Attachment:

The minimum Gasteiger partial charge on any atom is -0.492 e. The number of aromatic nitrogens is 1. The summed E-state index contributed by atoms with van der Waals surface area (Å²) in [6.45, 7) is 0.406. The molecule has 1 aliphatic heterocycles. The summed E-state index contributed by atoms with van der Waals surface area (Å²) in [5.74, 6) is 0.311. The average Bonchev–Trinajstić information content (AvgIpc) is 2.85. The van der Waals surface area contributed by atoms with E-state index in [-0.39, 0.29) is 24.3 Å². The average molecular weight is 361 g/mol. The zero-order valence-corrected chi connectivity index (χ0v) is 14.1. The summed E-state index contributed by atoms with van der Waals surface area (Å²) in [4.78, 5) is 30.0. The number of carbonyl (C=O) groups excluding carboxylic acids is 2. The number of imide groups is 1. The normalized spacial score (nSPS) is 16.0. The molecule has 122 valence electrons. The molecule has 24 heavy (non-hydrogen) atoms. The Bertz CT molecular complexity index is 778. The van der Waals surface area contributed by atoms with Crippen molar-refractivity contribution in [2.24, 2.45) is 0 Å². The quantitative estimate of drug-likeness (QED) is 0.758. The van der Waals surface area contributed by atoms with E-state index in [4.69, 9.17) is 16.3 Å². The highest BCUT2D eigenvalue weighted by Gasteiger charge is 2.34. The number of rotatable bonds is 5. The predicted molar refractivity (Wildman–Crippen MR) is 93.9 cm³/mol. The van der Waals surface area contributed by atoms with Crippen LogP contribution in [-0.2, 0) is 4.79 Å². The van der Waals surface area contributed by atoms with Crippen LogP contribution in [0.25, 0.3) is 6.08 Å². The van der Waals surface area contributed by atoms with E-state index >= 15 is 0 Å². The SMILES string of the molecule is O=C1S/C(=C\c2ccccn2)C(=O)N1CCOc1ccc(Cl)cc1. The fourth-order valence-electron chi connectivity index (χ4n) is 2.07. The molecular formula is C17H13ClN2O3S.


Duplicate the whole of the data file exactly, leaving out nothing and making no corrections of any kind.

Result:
The minimum Gasteiger partial charge on any atom is -0.492 e. The number of aromatic nitrogens is 1. The summed E-state index contributed by atoms with van der Waals surface area (Å²) in [6.45, 7) is 0.406. The molecule has 1 aliphatic heterocycles. The summed E-state index contributed by atoms with van der Waals surface area (Å²) in [5.74, 6) is 0.311. The average Bonchev–Trinajstić information content (AvgIpc) is 2.85. The van der Waals surface area contributed by atoms with E-state index in [-0.39, 0.29) is 24.3 Å². The average molecular weight is 361 g/mol. The zero-order valence-corrected chi connectivity index (χ0v) is 14.1. The summed E-state index contributed by atoms with van der Waals surface area (Å²) in [4.78, 5) is 30.0. The number of carbonyl (C=O) groups excluding carboxylic acids is 2. The number of imide groups is 1. The normalized spacial score (nSPS) is 16.0. The molecule has 122 valence electrons. The molecule has 24 heavy (non-hydrogen) atoms. The Bertz CT molecular complexity index is 778. The van der Waals surface area contributed by atoms with Crippen molar-refractivity contribution in [2.24, 2.45) is 0 Å². The quantitative estimate of drug-likeness (QED) is 0.758. The van der Waals surface area contributed by atoms with E-state index in [4.69, 9.17) is 16.3 Å². The highest BCUT2D eigenvalue weighted by Gasteiger charge is 2.34. The number of rotatable bonds is 5. The predicted molar refractivity (Wildman–Crippen MR) is 93.9 cm³/mol. The van der Waals surface area contributed by atoms with Crippen LogP contribution in [-0.2, 0) is 4.79 Å². The van der Waals surface area contributed by atoms with Crippen LogP contribution in [0.25, 0.3) is 6.08 Å². The van der Waals surface area contributed by atoms with E-state index >= 15 is 0 Å². The SMILES string of the molecule is O=C1S/C(=C\c2ccccn2)C(=O)N1CCOc1ccc(Cl)cc1. The fourth-order valence-electron chi connectivity index (χ4n) is 2.07. The molecular formula is C17H13ClN2O3S.